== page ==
This course requires 2 options.
Media Studies - Level 3
Teacher in Charge: P. Durie
The media exerts an enormous amount of influence and dictates many of our fashions, trends and tastes. In this course you will analyse how the media represents us. You will also use a range of digital technologies to write, plan and produce your own media product. This course blends both theory and practice. It includes a field trip to the Hobbiton film set and also the local cinema to engage with the latest blockbuster films on the big screen.
- Analyse how New Zealand and New Zealanders are represented in the media
- Explore the relationship between a media genre and society
- Write an original screenplay based on a genre of your choice
- Plan and design a blueprint to create an original short film
- Produce your own short film
The start of the course is a refresher for students who took the Level 2 course and also an introduction for new Media Studies students. Following this students will look at how New Zealanders of different genders, ethnicities, professions, ages and social groups are represented in the media. Primarily this will focus on television advertisements but will also cross over to film, television series, posters and billboards.
Students will map out their own original idea for a short film. This will involve looking at some examples of short films from here in Aotearoa and also overseas. Using screenwriting software they will then write an original screenplay for their own short film. Their film will need to belong to a distinctive genre and students will learn the tools and techniques to help that to happen.
In this term students will refine their screenplay and create a blueprint to turn that screenplay into a short film. for their short film. This blueprint will cover every logistical need required for a successful short film to be created. This is an individual task but students need to plan to have up to three people working on the creation of the trailer.
Students will also look at a media genre and explore the relationship that it has with society. A distinctive genre will be used as our focus in class but students will have the opportunity to consider a genre of their own choice and will apply their learning. Students will look at examples from a small selection of films and write a practice response essay.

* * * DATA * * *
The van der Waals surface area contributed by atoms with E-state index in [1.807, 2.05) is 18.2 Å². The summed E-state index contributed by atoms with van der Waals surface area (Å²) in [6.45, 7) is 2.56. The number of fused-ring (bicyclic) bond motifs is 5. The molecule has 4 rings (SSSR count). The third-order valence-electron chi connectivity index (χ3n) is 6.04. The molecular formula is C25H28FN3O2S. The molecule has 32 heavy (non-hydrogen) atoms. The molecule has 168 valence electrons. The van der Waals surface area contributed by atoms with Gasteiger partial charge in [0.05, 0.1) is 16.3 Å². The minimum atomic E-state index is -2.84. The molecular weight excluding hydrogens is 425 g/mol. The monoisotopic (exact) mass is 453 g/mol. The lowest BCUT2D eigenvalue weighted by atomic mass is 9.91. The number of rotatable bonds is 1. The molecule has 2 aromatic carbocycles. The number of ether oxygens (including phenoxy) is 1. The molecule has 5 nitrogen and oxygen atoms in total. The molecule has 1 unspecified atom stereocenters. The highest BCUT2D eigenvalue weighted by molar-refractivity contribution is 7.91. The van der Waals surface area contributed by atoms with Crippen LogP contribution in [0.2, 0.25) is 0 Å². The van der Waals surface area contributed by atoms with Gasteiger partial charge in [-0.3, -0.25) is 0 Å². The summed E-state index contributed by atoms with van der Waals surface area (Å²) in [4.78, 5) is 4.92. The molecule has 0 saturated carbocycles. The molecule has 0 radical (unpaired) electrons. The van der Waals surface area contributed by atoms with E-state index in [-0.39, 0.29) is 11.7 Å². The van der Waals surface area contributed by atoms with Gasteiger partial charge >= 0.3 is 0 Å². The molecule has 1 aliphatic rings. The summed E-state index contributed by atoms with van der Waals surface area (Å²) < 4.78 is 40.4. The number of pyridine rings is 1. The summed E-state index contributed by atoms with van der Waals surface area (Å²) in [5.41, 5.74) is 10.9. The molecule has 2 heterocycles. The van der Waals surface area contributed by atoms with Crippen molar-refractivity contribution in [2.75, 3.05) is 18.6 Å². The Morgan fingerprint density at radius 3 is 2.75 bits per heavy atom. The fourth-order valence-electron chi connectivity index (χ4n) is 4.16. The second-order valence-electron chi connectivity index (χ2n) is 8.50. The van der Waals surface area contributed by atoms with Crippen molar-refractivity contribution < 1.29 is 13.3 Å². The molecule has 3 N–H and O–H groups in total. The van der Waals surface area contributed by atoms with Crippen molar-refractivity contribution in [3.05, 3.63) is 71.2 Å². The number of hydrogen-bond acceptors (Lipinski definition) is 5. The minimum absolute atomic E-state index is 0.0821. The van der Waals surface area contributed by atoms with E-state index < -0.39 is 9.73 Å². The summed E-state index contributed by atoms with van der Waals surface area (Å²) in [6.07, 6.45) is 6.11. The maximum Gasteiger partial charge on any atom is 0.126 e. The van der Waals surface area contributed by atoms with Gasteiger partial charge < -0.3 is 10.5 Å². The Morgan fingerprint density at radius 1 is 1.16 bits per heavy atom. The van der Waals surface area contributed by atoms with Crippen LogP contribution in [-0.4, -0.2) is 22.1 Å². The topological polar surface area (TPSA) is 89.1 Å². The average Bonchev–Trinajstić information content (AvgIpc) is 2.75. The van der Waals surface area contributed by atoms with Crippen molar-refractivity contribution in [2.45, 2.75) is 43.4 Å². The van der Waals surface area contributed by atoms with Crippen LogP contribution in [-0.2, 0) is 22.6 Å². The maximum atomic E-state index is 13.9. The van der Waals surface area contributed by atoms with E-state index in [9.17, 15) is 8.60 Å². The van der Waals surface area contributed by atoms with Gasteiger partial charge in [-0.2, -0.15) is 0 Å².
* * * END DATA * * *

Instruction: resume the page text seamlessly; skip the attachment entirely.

The bulk of this term is dedicated to taking the blueprint that was created last term and physically making it into an actual short film. Students will need to manage their own time in order to achieve this and will also have the opportunity to work individually or as a pair or small group of three students. The completed film must be clearly identifiable as belong to a particular genre. Pre-production, production and post-production all need to be completed this term.
Students will also take some time to review their understanding of genre and society and prepare for the end of term exams. They will need explore ways in which genre can be both a positive and negative influence and also how it can be influential in ways that may not be immediately obvious. During this term students will also continue their study of an aspect of the superhero genre. They This will lead into the senior exam week.
This final term is dedicated to completing the study of the relationship between a media genre and society. While the bulk of the term is based on revision for the end of year exam, students will also be able to share their own films with the class and reflect on the challenges that are involved in film making.
Open - MSD2 preferred
This course is eligible for subject endorsement.
Course endorsement provides recognition for a student who has performed exceptionally well in an individual course.
Students will gain an endorsement for a course if, in a single school year, they achieve:
14 or more credits at Merit or Excellence, and
at least 3 of these credits from externally assessed standards and 3 credits from internally assessed standards.
Total Credits Available: 20 credits.
Externally Assessed Credits: 4 credits.
Internally Assessed Credits: 16 credits.
Term: 1, Week: 6
Term: 4, Week: 4
Term: 2, Week: 9
Term: 3, Week: 10
Term: 2, Week: 1
Approved subject for University Entrance
Number of credits that can be used for overall endorsement: 20
Only students engaged in learning and achievement derived from Te Marautanga o Aotearoa are eligible to be awarded these subjects as part of the requirement for 14 credits in each of three subjects.
Special Effects Creator, Camera operator, Storyboard Artist, Sound Recordist, Editor, Film maker, Television Producer, Game Designer, Video Blogger, Screen writer, Youtuber, Film Reviewer, Film Analyst, Adventure Cameraman, Travel Vlogger, Extreme Sports Producer, Film maker, Stuntman, Conceptual Designer, Set Builder, Graphic Novel Writer, Journalist, Current Affairs Reporter, Animator, Imagineer, Digital Designer, Stop Motion Artist, Storyboard Artist, Product Reviewer, Event Management, Digital Content Production, Fight Choreographer, Armourer, Props Builder, Costume Designer, Actor, Comedian, Presenter, Storyliner, Creative Writer, Reality Television Creator, Film Development, Stunt Driver, Musician, Film Score Composer, Titles Designer, Drone Pilot, Set Designer, Animal Wrangler, Historian, Popular Culture Specialist, Weapons Builder, Driver, Social Media Coordinator, Film Critic,
It is the policy of Tauranga Boys’ College to have school-wide policies that inform parents and students of the criteria for administering all Assessments for National Qualifications.